Zero and the anti-dollar, Richard Mather

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Zero and the anti-dollar


Zero sat still with the anti-dollar in his scarred palms.
The war had begun and the fear was flying through the air like blood.
Zero felt the poison stir in his lungs.
The television was growing fat with virulent statistics, hospitals and fire.
He stared through the screen and imagined
a V-sign projected on the far wall.
The anti-dollar sweated in his hands:
it made his veins thicken with potential.
Zero painted on a mask with chalk; stocked
up on fish and brine sealed in tins; locked
every door and window, and kept a sharp eye
on the gun case that concealed a remote control and two spare batteries.
The war moaned on: the drive to Damascus lit the evening news.
Zero sat at a safe distance, counting the bodies.
At midnight, his doorbell rang.
It was a man from the government.
Zero slammed the door, held up the anti-dollar to the light
and saw the sick, grey face of a tight-ass God.
The anti-dollar fluttered to the floor with a bang.
The next morning he awoke in time.
The air was caked with signals from the television.
Voices struggled for dominance. Zero licked
the ricin from his lips and watched the mouths
move up and down like ventriloquist dummies.
“The rapid advance on the capital is incredible progress,”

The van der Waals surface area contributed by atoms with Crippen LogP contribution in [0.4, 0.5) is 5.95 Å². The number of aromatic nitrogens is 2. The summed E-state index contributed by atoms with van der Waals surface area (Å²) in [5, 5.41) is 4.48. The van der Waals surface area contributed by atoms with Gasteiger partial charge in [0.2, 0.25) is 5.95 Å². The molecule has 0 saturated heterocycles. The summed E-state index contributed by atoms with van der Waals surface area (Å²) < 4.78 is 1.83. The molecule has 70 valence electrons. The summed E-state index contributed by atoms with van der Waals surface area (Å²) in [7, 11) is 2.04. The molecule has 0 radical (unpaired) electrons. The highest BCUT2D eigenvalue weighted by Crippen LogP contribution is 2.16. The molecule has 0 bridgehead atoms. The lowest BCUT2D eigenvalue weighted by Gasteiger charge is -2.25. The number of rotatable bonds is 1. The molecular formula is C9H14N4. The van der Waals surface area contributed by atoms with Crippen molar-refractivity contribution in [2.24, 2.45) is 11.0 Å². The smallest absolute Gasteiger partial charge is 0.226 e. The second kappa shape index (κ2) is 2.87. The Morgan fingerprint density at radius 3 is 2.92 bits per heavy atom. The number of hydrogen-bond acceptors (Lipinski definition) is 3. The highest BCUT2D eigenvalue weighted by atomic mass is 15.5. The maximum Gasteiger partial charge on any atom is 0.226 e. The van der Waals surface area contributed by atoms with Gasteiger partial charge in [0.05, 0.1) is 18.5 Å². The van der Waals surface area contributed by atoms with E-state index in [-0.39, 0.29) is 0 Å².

reported a mouth to another mouth.
Remembering that the human race is always
about to fall apart at the crucial moment,
Zero suspended the anti-dollar in front of the mirror.
Its image was a kind of truth.
Zero exhaled and terminated the
picture screen. The poison was wearing off.

Richard Mather


Review by Frederick Pollack


The political element comes to the fore in “Zero and the anti-Dollar.” I have only a few stylistic quarrels with this poem. “Zero sat still”: if we see someone sitting, do we assume he is not “still”? “The television was growing fat with virulent statistics, hospital [,] and fire”: “grew” would be stronger. “stocked / up on fish and brine sealed in tins”: “tins” implies something “sealed” in them; “stocked up on tins of fish and (in?) brine.” The rhythm of Line 12 would improve if the colloquial “remote” replaced “remote control.” Etc.

These flaws are outweighed by brilliant (but well-integrated) passages. “The anti-dollar fluttered to the floor with a bang” – the paradox in this and other lines recalls “Synthesis,” and the double meaning in the next line (”The next morning he awoke in time”) smoothly achieves a metaphysical overtone. The “anti-dollar” itself seems to be something like the soul, a critical-resistant stance, or the attitude of Camus’s “rebel” (“a man who says no, but whose refusal does not imply a renunciation”) – in any case, something beyond conventional alienation. The poem is narrative, less static and episodic than “Synthesis,” with a more complex structure: Zero (a nicely Expressionist name and figure) juggles the “anti-dollar,” his own “poison[ed]” state, the news (from Syria) on his television, and the malignant television itself – or is himself one of the elements being juggled. The ending is guardedly optimistic. An excellent poem.


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